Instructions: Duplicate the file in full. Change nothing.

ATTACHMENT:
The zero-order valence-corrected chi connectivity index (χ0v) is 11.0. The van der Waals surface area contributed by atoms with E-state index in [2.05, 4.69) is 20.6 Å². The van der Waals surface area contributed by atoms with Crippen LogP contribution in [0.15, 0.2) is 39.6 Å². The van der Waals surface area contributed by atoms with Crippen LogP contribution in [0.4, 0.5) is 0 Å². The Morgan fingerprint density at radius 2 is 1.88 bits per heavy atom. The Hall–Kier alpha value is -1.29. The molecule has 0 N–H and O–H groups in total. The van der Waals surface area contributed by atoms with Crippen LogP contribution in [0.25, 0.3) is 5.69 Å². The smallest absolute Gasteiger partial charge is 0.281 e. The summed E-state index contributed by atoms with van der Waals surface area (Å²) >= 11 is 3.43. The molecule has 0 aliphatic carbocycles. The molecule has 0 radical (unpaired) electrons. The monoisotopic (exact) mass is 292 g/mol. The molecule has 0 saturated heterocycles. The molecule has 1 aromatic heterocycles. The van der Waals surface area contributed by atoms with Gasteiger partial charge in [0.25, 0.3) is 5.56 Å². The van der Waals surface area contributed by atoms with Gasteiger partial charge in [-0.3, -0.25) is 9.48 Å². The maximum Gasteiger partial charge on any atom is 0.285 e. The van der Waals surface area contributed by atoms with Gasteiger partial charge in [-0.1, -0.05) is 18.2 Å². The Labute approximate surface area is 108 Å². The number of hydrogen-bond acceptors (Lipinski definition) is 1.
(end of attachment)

The zero-order valence-corrected chi connectivity index (χ0v) is 11.0. The van der Waals surface area contributed by atoms with E-state index in [2.05, 4.69) is 20.6 Å². The van der Waals surface area contributed by atoms with Crippen LogP contribution in [0.15, 0.2) is 39.6 Å². The van der Waals surface area contributed by atoms with Crippen LogP contribution in [0.4, 0.5) is 0 Å². The Morgan fingerprint density at radius 2 is 1.88 bits per heavy atom. The Hall–Kier alpha value is -1.29. The molecule has 0 N–H and O–H groups in total. The van der Waals surface area contributed by atoms with Crippen LogP contribution in [0.25, 0.3) is 5.69 Å². The smallest absolute Gasteiger partial charge is 0.281 e. The summed E-state index contributed by atoms with van der Waals surface area (Å²) >= 11 is 3.43. The molecule has 0 aliphatic carbocycles. The molecule has 0 radical (unpaired) electrons. The monoisotopic (exact) mass is 292 g/mol. The molecule has 0 saturated heterocycles. The molecule has 1 aromatic heterocycles. The van der Waals surface area contributed by atoms with Gasteiger partial charge in [0.25, 0.3) is 5.56 Å². The van der Waals surface area contributed by atoms with Gasteiger partial charge in [-0.3, -0.25) is 9.48 Å². The maximum Gasteiger partial charge on any atom is 0.285 e. The van der Waals surface area contributed by atoms with Gasteiger partial charge in [-0.1, -0.05) is 18.2 Å². The Labute approximate surface area is 108 Å². The number of hydrogen-bond acceptors (Lipinski definition) is 1.